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I visited Uniqlo: no shirts that I wanted, but tomorrow their newest store would be opening in Alexanderplatz and (the salesclerk checked her little handheld mobile) they “have full stock.” I walked outside, past this structure known as “Berlin” which is a broken chain, representing (as it was made before the Wall came down) the severed connections of this city.  It was installed on the 750th anniversary of the founding of Berlin, in 1987.

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Scenes from an M29 bus ride: I loved that they have a suburb called “Wedding” and the Landwehr Canal, a sight I never could photograph well while traveling on the two-decker bus.

Back at the hotel, I received email that Dave was at a reception until later.  I walked back up to Lihn Yu!, the Vietnamese/Thai restaurant, and picked up two different meals, and came back to the hotel.  I ate mine, but when he arrived home, he was too full from the reception snacks to eat.  We visited briefly, then he tackled the reading he had to do for the next day, for as chair, he had to be on top of things.  I wrote in my diary, posted on Instagram, and read about Alexanderplatz, my destination for tomorrow.

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Dave and his scientists

 

Frau Tulip, Hackescher Hof, and walking around in the Berlin Mitte

This is post #9 of our Dublin-Berlin trip in September 2018.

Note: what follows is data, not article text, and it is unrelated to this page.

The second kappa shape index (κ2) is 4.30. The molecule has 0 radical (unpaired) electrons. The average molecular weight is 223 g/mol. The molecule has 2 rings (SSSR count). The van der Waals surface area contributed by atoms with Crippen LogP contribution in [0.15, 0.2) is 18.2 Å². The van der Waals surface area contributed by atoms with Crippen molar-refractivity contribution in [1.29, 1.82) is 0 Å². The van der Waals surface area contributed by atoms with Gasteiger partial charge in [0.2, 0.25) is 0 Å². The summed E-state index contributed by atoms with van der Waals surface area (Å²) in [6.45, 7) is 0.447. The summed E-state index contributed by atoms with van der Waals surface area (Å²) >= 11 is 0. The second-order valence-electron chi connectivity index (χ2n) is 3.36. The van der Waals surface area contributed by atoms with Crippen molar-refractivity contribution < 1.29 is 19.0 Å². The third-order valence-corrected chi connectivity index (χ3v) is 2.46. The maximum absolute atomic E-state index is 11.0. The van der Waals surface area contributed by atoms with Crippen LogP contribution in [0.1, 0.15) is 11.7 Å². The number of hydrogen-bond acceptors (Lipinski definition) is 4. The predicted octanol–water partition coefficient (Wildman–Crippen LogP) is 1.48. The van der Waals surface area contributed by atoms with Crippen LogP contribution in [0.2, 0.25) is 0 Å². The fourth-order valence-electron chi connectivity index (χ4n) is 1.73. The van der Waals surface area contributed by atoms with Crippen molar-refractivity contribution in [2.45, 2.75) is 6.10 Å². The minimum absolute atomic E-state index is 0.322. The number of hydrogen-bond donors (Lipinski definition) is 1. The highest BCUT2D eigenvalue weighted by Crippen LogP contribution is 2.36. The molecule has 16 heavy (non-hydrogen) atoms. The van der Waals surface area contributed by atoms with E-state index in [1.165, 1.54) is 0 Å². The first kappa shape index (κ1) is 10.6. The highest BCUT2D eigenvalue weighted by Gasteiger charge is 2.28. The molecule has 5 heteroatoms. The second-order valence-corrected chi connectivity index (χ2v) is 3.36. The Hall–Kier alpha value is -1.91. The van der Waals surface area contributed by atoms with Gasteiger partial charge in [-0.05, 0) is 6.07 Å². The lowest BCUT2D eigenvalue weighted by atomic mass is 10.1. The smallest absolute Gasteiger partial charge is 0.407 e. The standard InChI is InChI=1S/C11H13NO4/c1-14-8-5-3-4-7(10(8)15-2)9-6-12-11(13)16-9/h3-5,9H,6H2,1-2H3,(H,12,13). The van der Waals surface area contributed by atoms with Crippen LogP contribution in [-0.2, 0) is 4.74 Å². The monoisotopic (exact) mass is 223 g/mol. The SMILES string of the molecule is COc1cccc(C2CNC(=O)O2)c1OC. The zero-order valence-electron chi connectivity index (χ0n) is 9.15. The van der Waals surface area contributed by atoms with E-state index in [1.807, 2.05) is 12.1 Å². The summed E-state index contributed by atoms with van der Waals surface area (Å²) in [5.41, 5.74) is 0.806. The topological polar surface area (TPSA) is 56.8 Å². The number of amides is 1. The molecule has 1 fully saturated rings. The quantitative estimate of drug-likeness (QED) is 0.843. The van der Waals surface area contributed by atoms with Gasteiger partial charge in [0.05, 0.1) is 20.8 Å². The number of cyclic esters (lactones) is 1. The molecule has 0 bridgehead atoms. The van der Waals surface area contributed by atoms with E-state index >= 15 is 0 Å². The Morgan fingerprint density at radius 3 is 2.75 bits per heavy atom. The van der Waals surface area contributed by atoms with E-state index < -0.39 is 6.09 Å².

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When sitting in my house in California, planning this trip, I read lots of guidebooks, and they all emphasized the idea of “kiez” or neighborhoods, as apparently Berlin is less known for a tight list of “must-see” sights and more of, as Rick Steves’ notes, a “choose your own adventure.”  And I wanted all the adventures, all the sights, figuring since I would be here almost two weeks, why not?

Movenpick Hotel SiteOur hotel, the Movenpick, was about a 15 minute walk south of the Brandenburg Gate, on the edge of “Mitte,” mostly in Kreuzberg, just south of the former East/West Berlin wall.  I found that quite a lot of what I wanted to do was in the former East Germany, whether by plan or by accident.

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This is what Dave did every day, and many times, into the late evening.Berlin3_1aBerlin3_2

But that first Tueday in Berlin, September 18th, I headed out.  Since I’d done some reading, most specifically Forty Autumns (Nina Wilner) and Here in Berlin (Cristina Garcia), I felt like the ghost of East Berlin was lurking in my head, and I wanted to see the  Wall again, this time by myself.  I was quite emotional on Sunday, yet felt constrained by the exhaustion of a new city, the franticness of touristing (See.All.The.Sights) and wanted to just experience it, in a quieter way.

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This line’s trains are connected all the way through, with no doors. The corregated lines show the passageway between cars.

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Back up to the Wall, I guided a few tourists to places they wanted to go, and this time I knew the way out of the train station.  Not only did I walk the length of the extant wall (and these bars), I took my guidebook’s suggestion and put my hand up on the wall, to touch history.

Dave and I had just been married about three months when the wall came down, and even for a newlywed with all the adjustments we were making (with four children, a move, and a new job) it was a Big Deal.  We watched the news reports of people hacking at the wall with sledge hammers, trying to remove that obstacle.  But the reality of the wall hit home a couple of years later, when we took a trip to Germany in June 1992, and decided to visit Seiffen, home of nutcrackers in the former East Germany.  The idea was to drive to the Erzgebirge Mountains area, and proceed to a tiny town where nutcrackers hailed from, if there was such a place.